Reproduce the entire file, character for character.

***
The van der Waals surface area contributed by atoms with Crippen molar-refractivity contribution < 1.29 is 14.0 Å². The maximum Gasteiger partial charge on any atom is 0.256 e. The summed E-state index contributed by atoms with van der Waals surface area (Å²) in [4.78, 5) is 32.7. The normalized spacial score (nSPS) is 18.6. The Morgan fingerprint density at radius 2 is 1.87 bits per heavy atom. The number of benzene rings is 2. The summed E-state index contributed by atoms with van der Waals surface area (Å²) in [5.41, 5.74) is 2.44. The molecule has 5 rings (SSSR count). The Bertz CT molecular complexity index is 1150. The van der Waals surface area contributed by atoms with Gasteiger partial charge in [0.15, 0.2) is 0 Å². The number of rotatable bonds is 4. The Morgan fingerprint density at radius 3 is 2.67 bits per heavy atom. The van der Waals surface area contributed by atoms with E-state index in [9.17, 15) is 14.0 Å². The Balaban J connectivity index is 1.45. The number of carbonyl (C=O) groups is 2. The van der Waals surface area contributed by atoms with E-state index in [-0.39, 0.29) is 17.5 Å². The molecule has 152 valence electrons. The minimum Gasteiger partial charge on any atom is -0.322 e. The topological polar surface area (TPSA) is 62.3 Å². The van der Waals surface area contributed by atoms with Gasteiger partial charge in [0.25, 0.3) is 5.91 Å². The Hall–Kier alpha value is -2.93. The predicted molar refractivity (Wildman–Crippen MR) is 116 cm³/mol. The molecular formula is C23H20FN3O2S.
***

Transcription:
The van der Waals surface area contributed by atoms with Crippen molar-refractivity contribution < 1.29 is 14.0 Å². The maximum Gasteiger partial charge on any atom is 0.256 e. The summed E-state index contributed by atoms with van der Waals surface area (Å²) in [4.78, 5) is 32.7. The normalized spacial score (nSPS) is 18.6. The Morgan fingerprint density at radius 2 is 1.87 bits per heavy atom. The number of benzene rings is 2. The summed E-state index contributed by atoms with van der Waals surface area (Å²) in [5.41, 5.74) is 2.44. The molecule has 5 rings (SSSR count). The Bertz CT molecular complexity index is 1150. The van der Waals surface area contributed by atoms with Gasteiger partial charge in [0.15, 0.2) is 0 Å². The number of rotatable bonds is 4. The Morgan fingerprint density at radius 3 is 2.67 bits per heavy atom. The van der Waals surface area contributed by atoms with E-state index in [9.17, 15) is 14.0 Å². The Balaban J connectivity index is 1.45. The number of carbonyl (C=O) groups is 2. The van der Waals surface area contributed by atoms with E-state index in [-0.39, 0.29) is 17.5 Å². The molecule has 152 valence electrons. The minimum Gasteiger partial charge on any atom is -0.322 e. The topological polar surface area (TPSA) is 62.3 Å². The van der Waals surface area contributed by atoms with Gasteiger partial charge in [0.25, 0.3) is 5.91 Å². The Hall–Kier alpha value is -2.93. The predicted molar refractivity (Wildman–Crippen MR) is 116 cm³/mol. The molecular formula is C23H20FN3O2S.